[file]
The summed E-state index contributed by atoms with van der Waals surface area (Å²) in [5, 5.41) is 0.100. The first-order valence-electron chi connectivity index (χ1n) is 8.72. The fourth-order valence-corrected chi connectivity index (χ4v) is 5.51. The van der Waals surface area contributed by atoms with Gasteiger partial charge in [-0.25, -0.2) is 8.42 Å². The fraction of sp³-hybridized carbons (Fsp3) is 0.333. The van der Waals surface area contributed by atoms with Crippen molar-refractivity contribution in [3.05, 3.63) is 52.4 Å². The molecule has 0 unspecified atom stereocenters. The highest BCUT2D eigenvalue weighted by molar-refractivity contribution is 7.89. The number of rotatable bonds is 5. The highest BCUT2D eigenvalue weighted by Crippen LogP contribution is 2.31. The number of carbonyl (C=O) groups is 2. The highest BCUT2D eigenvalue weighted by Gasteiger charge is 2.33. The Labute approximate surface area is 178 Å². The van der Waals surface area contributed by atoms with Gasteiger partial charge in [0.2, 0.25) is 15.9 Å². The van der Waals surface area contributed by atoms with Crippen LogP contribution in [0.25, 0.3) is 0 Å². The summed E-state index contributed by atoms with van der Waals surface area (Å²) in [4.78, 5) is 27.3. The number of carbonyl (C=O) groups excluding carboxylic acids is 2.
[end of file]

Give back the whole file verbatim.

The summed E-state index contributed by atoms with van der Waals surface area (Å²) in [5, 5.41) is 0.100. The first-order valence-electron chi connectivity index (χ1n) is 8.72. The fourth-order valence-corrected chi connectivity index (χ4v) is 5.51. The van der Waals surface area contributed by atoms with Gasteiger partial charge in [-0.25, -0.2) is 8.42 Å². The fraction of sp³-hybridized carbons (Fsp3) is 0.333. The van der Waals surface area contributed by atoms with Crippen molar-refractivity contribution in [3.05, 3.63) is 52.4 Å². The molecule has 0 unspecified atom stereocenters. The highest BCUT2D eigenvalue weighted by molar-refractivity contribution is 7.89. The number of rotatable bonds is 5. The highest BCUT2D eigenvalue weighted by Crippen LogP contribution is 2.31. The number of carbonyl (C=O) groups is 2. The highest BCUT2D eigenvalue weighted by Gasteiger charge is 2.33. The Labute approximate surface area is 178 Å². The van der Waals surface area contributed by atoms with Gasteiger partial charge in [0.2, 0.25) is 15.9 Å². The van der Waals surface area contributed by atoms with Crippen LogP contribution in [0.25, 0.3) is 0 Å². The summed E-state index contributed by atoms with van der Waals surface area (Å²) in [4.78, 5) is 27.3. The number of carbonyl (C=O) groups excluding carboxylic acids is 2.